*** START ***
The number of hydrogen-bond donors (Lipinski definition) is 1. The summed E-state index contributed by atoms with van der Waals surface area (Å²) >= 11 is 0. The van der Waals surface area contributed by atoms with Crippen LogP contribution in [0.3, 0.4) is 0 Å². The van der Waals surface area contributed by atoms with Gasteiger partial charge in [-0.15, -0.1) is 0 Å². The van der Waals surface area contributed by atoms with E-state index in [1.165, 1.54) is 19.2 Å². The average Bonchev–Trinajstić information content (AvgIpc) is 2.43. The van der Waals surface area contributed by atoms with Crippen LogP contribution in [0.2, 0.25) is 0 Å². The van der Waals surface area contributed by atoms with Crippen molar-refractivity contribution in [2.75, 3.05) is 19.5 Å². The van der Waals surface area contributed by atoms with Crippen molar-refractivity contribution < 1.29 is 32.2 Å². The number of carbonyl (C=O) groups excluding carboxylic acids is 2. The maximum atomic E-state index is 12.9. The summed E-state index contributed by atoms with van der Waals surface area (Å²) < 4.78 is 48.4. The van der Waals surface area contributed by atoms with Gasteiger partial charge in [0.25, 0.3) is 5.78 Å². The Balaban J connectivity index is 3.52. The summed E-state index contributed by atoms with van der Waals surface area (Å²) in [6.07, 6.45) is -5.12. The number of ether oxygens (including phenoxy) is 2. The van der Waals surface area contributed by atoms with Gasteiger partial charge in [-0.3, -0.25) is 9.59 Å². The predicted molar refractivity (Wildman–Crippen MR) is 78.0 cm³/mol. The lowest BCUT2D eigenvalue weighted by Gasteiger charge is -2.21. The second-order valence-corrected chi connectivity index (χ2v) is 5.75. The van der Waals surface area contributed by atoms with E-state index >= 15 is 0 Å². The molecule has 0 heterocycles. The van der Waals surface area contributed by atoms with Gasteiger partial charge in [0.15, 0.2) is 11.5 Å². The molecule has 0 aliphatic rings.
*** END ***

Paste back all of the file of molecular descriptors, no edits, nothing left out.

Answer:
The number of hydrogen-bond donors (Lipinski definition) is 1. The summed E-state index contributed by atoms with van der Waals surface area (Å²) >= 11 is 0. The van der Waals surface area contributed by atoms with Crippen LogP contribution in [0.3, 0.4) is 0 Å². The van der Waals surface area contributed by atoms with Gasteiger partial charge in [-0.15, -0.1) is 0 Å². The van der Waals surface area contributed by atoms with E-state index in [1.165, 1.54) is 19.2 Å². The average Bonchev–Trinajstić information content (AvgIpc) is 2.43. The van der Waals surface area contributed by atoms with Crippen LogP contribution in [0.2, 0.25) is 0 Å². The van der Waals surface area contributed by atoms with Crippen molar-refractivity contribution in [2.75, 3.05) is 19.5 Å². The van der Waals surface area contributed by atoms with Crippen molar-refractivity contribution < 1.29 is 32.2 Å². The number of carbonyl (C=O) groups excluding carboxylic acids is 2. The maximum atomic E-state index is 12.9. The summed E-state index contributed by atoms with van der Waals surface area (Å²) < 4.78 is 48.4. The van der Waals surface area contributed by atoms with Gasteiger partial charge in [0.25, 0.3) is 5.78 Å². The Balaban J connectivity index is 3.52. The summed E-state index contributed by atoms with van der Waals surface area (Å²) in [6.07, 6.45) is -5.12. The number of ether oxygens (including phenoxy) is 2. The van der Waals surface area contributed by atoms with Gasteiger partial charge in [-0.3, -0.25) is 9.59 Å². The predicted molar refractivity (Wildman–Crippen MR) is 78.0 cm³/mol. The lowest BCUT2D eigenvalue weighted by Gasteiger charge is -2.21. The second-order valence-corrected chi connectivity index (χ2v) is 5.75. The van der Waals surface area contributed by atoms with E-state index >= 15 is 0 Å². The molecule has 0 heterocycles. The van der Waals surface area contributed by atoms with Gasteiger partial charge in [0.15, 0.2) is 11.5 Å². The molecule has 0 aliphatic rings.